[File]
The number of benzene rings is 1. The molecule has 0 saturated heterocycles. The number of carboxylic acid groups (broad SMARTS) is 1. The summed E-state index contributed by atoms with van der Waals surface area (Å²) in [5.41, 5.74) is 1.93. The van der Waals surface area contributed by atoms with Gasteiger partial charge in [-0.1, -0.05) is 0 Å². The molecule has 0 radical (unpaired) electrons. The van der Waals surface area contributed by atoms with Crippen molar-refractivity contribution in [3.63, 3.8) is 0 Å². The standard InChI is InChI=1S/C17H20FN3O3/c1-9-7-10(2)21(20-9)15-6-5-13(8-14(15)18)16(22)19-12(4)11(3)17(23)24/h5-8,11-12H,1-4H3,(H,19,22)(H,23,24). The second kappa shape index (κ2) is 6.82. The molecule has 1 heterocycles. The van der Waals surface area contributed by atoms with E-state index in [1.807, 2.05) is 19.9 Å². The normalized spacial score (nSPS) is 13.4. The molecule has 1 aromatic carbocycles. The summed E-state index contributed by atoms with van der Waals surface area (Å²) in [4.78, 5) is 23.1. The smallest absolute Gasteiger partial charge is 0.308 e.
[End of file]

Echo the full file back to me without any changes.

The number of benzene rings is 1. The molecule has 0 saturated heterocycles. The number of carboxylic acid groups (broad SMARTS) is 1. The summed E-state index contributed by atoms with van der Waals surface area (Å²) in [5.41, 5.74) is 1.93. The van der Waals surface area contributed by atoms with Gasteiger partial charge in [-0.1, -0.05) is 0 Å². The molecule has 0 radical (unpaired) electrons. The van der Waals surface area contributed by atoms with Crippen molar-refractivity contribution in [3.63, 3.8) is 0 Å². The standard InChI is InChI=1S/C17H20FN3O3/c1-9-7-10(2)21(20-9)15-6-5-13(8-14(15)18)16(22)19-12(4)11(3)17(23)24/h5-8,11-12H,1-4H3,(H,19,22)(H,23,24). The second kappa shape index (κ2) is 6.82. The molecule has 1 heterocycles. The van der Waals surface area contributed by atoms with E-state index in [1.807, 2.05) is 19.9 Å². The normalized spacial score (nSPS) is 13.4. The molecule has 1 aromatic carbocycles. The summed E-state index contributed by atoms with van der Waals surface area (Å²) in [4.78, 5) is 23.1. The smallest absolute Gasteiger partial charge is 0.308 e.